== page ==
And then there are the other places so foreign to my Oberlin experience: New Age trinket stores, yoga studios, hair salons, and even a comics store (albeit sparsely stocked and darkly lit). The strangest thing, though, is the absence of the Campus Diner. I always thought of that place as the center of Oberlin, the one place in town where college and town really mixed. It’s just weird to me that that place is gone. The absence of Campus, along with the Tap House and Rax being gone really makes me wonder how welcome Oberlin’s “townies” now feel in their own community. My guess, however, is that economic realities set the tone for these changes, and that the old establishments just couldn’t afford to stay in business. And it’s nice to know that a number of the new establishments are owned and operated by ex-Obies (who apparently just couldn’t bear to leave town after graduation). But I had been really looking forward a Mr. Fred! Grrr…

The Co-op Bookstore is gone too, a victim of over-building, replaced by a Barnes & Noble franchise. There’s also a used bookstore which shares space with the Ben Franklin. And the aforementioned comics store, which seems to be wasting its potential (though they were kind enough to supply books for my signing Saturday afternoon). I liked the selection of comics they had on hand — mostly alternative fare and Vertigo books — but it seemed like there was only one copy of each title on hand, and most of them were sealed in plastic (I guess to prevent browsing). The effect was less than welcoming. In addition, the store’s window displays were entirely bare, except for some faded posters of long-completed Marvel and DC “event” comics. Not even a couple of current alt-comix enticements, like, say, the recently published nonfiction graphic novel of a returning alum (hint, hint).

I was so happy to see the Apollo Theatre functioning, still showing its weekly quota of scratched first-run movies. Erik Inglis told me the college had recently bought the floundering theatre, and had plans to keep it going while also integrating the school’s film program into the upstairs offices. (The newest Oberlin Alumni Magazine has a feature about the whole affair.) Some of my best movie-going experiences took place at the Apollo: whether the movies were enduring classics or 80s drek, I’ll never forget seeing films like Aliens, Die Hard, Back to the Future Part II, Rocky IV, The Color Purple, The Wall, Eddie Murphy: Raw, Wildcats, or The Accused at the Apollo.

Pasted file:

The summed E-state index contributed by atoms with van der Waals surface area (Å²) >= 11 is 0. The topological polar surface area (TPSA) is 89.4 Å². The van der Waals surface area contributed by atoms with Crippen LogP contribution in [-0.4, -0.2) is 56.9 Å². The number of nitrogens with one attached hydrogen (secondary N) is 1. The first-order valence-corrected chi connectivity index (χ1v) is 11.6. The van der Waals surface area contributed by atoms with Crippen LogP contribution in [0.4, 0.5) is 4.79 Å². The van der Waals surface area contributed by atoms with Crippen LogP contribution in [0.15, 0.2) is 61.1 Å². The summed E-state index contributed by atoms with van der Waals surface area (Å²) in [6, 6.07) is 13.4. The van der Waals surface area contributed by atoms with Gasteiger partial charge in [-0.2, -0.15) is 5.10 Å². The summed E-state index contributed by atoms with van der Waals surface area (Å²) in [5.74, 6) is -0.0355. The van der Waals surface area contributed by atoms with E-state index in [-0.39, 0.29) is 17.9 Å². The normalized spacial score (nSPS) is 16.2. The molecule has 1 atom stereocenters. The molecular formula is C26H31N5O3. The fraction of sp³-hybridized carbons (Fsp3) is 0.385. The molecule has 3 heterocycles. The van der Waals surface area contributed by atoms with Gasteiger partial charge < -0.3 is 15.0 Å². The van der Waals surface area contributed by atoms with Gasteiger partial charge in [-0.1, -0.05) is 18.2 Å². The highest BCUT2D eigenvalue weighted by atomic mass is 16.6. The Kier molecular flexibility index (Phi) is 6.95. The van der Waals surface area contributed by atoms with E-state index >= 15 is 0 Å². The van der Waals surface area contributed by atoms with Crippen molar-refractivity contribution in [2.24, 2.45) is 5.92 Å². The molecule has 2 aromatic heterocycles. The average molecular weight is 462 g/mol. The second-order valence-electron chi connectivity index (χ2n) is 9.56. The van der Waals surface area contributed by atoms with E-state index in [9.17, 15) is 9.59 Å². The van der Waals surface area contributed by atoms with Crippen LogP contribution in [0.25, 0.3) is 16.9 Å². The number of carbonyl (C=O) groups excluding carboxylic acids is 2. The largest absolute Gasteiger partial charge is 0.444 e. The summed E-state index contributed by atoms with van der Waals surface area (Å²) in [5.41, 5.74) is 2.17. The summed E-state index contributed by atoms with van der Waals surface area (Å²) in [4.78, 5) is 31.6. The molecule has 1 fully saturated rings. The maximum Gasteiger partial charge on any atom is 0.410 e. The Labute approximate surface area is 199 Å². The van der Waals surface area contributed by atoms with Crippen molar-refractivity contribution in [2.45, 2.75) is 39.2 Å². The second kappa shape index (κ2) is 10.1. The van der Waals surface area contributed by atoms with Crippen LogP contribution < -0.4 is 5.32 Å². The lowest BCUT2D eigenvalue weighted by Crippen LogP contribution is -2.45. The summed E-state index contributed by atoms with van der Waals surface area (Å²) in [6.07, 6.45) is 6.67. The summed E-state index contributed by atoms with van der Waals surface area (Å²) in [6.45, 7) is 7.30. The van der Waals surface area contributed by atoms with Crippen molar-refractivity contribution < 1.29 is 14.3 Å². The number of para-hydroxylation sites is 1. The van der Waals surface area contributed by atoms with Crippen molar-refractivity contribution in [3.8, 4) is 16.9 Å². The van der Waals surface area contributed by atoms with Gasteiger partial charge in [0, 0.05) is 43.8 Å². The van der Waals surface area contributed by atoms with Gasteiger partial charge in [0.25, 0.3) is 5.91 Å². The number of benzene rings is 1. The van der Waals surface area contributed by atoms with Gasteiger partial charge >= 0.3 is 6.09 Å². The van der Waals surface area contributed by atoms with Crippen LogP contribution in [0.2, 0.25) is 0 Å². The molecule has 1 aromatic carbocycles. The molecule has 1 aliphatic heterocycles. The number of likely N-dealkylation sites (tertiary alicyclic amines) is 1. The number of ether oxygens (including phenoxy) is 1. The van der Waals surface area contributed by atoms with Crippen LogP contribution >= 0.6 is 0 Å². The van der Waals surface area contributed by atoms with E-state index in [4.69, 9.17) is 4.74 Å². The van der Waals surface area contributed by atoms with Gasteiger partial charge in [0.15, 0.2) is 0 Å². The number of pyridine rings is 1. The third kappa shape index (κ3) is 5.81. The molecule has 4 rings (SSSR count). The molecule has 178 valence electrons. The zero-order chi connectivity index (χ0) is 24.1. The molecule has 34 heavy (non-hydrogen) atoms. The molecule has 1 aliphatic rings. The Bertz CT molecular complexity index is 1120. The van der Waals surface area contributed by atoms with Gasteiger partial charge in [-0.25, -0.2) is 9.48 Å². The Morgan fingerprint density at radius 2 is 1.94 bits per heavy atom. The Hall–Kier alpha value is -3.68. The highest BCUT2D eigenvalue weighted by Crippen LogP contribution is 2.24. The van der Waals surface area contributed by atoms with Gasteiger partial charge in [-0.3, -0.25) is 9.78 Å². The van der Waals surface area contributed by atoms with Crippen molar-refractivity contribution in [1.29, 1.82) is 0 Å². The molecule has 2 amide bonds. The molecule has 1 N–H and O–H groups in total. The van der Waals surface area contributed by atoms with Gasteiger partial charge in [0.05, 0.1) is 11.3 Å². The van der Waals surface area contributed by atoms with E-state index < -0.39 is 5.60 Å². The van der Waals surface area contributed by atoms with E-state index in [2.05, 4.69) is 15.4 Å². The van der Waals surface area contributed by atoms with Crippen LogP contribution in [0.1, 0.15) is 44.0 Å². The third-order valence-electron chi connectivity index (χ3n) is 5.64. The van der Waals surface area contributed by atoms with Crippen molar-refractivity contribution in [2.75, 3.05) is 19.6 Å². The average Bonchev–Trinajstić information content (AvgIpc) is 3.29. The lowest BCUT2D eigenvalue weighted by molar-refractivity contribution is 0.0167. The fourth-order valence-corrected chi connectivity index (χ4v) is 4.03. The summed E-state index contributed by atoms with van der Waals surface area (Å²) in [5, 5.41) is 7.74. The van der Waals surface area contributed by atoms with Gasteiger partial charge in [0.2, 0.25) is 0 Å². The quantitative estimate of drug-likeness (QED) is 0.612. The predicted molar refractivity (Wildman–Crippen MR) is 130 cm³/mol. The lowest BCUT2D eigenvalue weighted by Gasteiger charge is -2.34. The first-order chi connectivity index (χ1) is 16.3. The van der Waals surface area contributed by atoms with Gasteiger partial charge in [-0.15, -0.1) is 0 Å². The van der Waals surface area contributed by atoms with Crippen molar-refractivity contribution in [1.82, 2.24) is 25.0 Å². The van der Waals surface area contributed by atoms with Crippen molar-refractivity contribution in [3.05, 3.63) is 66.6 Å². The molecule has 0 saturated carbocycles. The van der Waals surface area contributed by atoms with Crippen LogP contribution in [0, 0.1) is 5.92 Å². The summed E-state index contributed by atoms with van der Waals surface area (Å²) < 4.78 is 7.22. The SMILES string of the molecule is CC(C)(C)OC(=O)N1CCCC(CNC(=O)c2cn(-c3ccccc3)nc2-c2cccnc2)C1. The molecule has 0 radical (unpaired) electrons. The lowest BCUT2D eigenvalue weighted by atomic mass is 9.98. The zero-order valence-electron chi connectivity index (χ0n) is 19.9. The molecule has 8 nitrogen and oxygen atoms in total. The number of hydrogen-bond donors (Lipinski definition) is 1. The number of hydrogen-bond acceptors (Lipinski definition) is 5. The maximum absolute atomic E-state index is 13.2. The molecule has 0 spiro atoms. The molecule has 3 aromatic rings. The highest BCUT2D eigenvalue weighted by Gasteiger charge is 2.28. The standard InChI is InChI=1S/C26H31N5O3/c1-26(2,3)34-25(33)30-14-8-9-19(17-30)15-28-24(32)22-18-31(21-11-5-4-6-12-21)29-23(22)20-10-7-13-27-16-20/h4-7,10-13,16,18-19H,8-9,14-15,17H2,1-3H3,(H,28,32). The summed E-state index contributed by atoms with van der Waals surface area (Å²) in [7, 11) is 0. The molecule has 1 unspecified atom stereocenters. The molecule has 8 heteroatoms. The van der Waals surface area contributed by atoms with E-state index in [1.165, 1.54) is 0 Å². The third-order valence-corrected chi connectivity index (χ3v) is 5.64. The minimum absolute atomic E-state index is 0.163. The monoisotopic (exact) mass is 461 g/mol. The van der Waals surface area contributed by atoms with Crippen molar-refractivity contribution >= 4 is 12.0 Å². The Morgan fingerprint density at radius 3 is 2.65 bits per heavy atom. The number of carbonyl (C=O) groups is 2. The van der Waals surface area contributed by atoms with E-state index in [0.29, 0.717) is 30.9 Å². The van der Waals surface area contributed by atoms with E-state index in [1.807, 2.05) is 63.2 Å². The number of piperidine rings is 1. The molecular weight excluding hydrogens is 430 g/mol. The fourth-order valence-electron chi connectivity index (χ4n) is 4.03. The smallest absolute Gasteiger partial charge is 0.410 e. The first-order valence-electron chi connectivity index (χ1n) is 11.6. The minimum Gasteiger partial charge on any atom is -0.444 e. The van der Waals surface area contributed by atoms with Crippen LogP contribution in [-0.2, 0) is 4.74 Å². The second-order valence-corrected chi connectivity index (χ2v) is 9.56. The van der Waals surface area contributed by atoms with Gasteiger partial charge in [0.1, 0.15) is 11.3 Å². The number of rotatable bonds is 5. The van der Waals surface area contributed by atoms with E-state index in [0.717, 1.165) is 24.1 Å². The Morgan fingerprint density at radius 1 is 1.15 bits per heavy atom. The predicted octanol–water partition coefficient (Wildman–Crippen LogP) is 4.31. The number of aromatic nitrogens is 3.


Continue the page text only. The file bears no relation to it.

Changes on the Oberlin campus itself seemed mostly for the good. I really dug the way they’ve re-imagined the first floor of Mudd Library, with an array of free computers, a new books area, and a café. I enjoyed a quick visit to the old computer center, which now features a computer supply store, and an entrance decorated with a display of vintage 1980s and ‘90s computers — the very ones I used to spend so much time on during my student days. Otherwise, it was comforting to sit in one of Mudd’s enduring “womb chairs” and just to stroll through the library’s stacks, remembering that books are still integral to the college experience, and that to really learn and understand a topic you still need to immerse yourself in a book. Wikipedia is not the answer to all of life’s questions!